The left panel in each row shows a general view of the electron density distribution and the current values of geophysical indeces, which are obtained from the Space Environment Center WWW-sites. The real-time Air Force/NOAA nowcast of the geomagnetic activity is shown on the plot left side and the current level of solar activity is specified on the plot at the bottom. The orientation and magnitude of the ACE IMF vector are placed on the graph in the lower left corner. During short periods without IMF inputs (currently, the occasional gaps in ACE real-time data rarely exceed a few hours per week of observations), the model adopts the last available IMF values for Bx, By, and Bz, superimposed with sinusoidal fluctuations with amplitude of 1 nT and a period of one hour. The IMF data gaps are indicated by the white color of the plotted IMF vector. The arrow in the lower right corner represents a scale for the drift magnitude of 1.5 km/sec. The date and time are present in the upper right corner of the left panel. The right panel at each row shows the maginified ionospheric map. In both cases the continent map in Equdistant Azimuthal Projection is superimposed with the ionospheric density contours.
Convenience of the adopted for this display GEOGRAPHIC LATITUDE-LOCAL TIME frame allows for positioning of the local noon (upper side of the plot), local midnight (lower side), and, correspondingly, the local morning (right) and evening (left) at the permanent locations, independently of the Earth rotation. Instead, in this frame the Earth's rotation is represented by the counter-clockwise rotation of the continent contours, shown from the steady view point above the geographic North Pole (center of the plot).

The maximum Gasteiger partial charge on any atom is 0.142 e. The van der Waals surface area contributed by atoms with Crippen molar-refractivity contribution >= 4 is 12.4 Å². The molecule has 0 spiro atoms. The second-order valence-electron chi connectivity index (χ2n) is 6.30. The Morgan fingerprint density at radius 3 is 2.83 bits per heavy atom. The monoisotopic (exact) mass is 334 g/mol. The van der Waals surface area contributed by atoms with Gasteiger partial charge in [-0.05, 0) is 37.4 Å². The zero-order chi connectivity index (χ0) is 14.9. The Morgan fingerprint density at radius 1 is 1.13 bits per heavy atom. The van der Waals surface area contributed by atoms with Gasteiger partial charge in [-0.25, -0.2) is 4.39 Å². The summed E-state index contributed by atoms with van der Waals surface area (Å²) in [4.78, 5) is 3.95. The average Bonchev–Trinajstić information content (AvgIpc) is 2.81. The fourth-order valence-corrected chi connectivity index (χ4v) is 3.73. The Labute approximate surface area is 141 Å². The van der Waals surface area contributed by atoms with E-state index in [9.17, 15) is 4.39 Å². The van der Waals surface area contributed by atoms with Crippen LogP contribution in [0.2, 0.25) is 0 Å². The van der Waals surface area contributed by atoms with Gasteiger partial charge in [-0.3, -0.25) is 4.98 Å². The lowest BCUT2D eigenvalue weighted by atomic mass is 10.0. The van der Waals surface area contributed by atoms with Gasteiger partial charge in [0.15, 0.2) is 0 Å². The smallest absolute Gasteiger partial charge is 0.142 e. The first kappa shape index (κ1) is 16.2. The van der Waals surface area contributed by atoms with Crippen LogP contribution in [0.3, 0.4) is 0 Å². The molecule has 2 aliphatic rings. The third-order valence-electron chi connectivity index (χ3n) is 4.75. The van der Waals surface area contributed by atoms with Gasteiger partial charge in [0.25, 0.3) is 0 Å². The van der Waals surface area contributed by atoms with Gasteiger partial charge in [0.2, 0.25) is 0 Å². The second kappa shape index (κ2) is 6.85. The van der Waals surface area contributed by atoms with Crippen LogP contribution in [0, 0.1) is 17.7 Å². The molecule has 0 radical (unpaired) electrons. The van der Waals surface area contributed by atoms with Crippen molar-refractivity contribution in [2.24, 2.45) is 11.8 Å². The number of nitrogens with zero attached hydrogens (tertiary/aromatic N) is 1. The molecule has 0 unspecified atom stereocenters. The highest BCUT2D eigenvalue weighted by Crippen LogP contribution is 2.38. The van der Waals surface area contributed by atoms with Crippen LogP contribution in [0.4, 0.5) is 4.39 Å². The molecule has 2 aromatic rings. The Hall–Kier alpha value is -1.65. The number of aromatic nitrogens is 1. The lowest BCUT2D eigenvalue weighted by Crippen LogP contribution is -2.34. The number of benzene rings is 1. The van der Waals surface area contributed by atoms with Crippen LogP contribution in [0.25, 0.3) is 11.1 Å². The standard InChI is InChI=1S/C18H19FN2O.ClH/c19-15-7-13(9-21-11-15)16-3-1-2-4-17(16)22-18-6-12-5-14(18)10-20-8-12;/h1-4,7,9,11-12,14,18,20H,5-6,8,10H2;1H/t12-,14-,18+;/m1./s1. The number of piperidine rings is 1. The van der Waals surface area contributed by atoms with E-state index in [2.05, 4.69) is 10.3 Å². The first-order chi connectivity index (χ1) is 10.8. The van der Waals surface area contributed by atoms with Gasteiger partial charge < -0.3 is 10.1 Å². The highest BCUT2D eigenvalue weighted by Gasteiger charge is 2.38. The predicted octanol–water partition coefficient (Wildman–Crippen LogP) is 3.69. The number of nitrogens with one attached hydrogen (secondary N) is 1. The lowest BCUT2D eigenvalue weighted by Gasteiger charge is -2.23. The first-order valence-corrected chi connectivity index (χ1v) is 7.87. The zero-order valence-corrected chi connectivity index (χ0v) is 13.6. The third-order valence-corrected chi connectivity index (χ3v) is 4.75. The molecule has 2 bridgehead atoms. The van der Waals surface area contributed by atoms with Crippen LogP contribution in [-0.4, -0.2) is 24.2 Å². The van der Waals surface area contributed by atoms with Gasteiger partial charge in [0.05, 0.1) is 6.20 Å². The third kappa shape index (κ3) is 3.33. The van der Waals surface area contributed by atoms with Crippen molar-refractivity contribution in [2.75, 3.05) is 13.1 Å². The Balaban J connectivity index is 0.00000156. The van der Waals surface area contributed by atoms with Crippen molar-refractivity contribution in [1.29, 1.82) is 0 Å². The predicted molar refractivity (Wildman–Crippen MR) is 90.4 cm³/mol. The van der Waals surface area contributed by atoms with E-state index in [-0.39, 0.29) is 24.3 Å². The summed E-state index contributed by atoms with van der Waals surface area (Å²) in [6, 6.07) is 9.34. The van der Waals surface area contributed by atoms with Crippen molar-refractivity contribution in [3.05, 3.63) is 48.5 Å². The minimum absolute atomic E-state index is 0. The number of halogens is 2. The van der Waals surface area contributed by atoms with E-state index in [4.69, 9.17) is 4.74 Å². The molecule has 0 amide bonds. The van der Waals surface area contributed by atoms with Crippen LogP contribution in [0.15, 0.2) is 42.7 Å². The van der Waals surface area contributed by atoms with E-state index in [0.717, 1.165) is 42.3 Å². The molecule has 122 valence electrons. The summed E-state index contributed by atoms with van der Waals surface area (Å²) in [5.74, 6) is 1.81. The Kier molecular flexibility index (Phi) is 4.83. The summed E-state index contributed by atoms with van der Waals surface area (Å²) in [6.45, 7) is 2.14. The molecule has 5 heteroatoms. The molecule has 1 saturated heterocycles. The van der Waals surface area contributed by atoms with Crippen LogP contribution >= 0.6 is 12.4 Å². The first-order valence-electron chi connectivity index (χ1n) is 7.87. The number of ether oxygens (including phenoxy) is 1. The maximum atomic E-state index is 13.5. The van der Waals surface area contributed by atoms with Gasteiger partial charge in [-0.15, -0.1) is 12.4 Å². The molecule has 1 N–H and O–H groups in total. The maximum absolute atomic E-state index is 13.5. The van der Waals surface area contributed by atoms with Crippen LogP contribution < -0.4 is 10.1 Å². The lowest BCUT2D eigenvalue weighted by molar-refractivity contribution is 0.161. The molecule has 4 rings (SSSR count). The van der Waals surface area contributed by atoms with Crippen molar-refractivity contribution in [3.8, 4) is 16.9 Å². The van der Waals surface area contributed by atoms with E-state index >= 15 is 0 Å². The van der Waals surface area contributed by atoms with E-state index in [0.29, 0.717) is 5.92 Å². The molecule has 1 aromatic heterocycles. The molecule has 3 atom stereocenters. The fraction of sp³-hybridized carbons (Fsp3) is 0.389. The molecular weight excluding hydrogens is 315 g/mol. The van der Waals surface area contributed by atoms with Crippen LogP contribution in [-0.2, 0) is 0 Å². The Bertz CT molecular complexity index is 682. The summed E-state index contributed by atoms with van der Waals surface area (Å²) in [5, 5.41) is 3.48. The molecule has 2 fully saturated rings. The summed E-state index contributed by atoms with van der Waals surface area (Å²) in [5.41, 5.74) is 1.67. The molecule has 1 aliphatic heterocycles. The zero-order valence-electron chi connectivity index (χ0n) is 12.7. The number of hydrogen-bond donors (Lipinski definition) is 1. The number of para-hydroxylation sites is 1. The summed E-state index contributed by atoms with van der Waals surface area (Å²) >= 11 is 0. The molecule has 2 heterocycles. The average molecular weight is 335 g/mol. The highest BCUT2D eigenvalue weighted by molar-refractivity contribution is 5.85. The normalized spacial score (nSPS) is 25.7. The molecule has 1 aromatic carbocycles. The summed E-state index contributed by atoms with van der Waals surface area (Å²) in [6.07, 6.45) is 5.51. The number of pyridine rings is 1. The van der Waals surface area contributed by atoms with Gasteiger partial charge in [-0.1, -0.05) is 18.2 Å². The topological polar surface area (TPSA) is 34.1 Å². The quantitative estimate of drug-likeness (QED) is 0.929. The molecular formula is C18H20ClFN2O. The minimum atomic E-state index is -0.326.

In this frame the solar terminator line --or the boundary between day and night produced by the shadow of spherical Earth-- crosses the field of view horizontally. Its exact location depends on the season. During the winter solstice (December 22nd), the terminator is in the upper third of the frame, tangential to the latitude circle of 66.7N (Polar Circle). Thus, the area inside this circle of 66.7N is always on the dark side, which represents the conditions of extended polar night for the region. By contrast, during the summer solstice (June 22nd), the terminator is located in the lower third of the frame, again tangential to the Polar Circle but this time inclusively. The region inside the Polar Circle is always on the day-side during the summer season, which is known as extended polar day phenomena. Position of the terminator for the Spring (March 22nd) and the Autumn (September 22nd) equinoxes divides the frame exactly in half.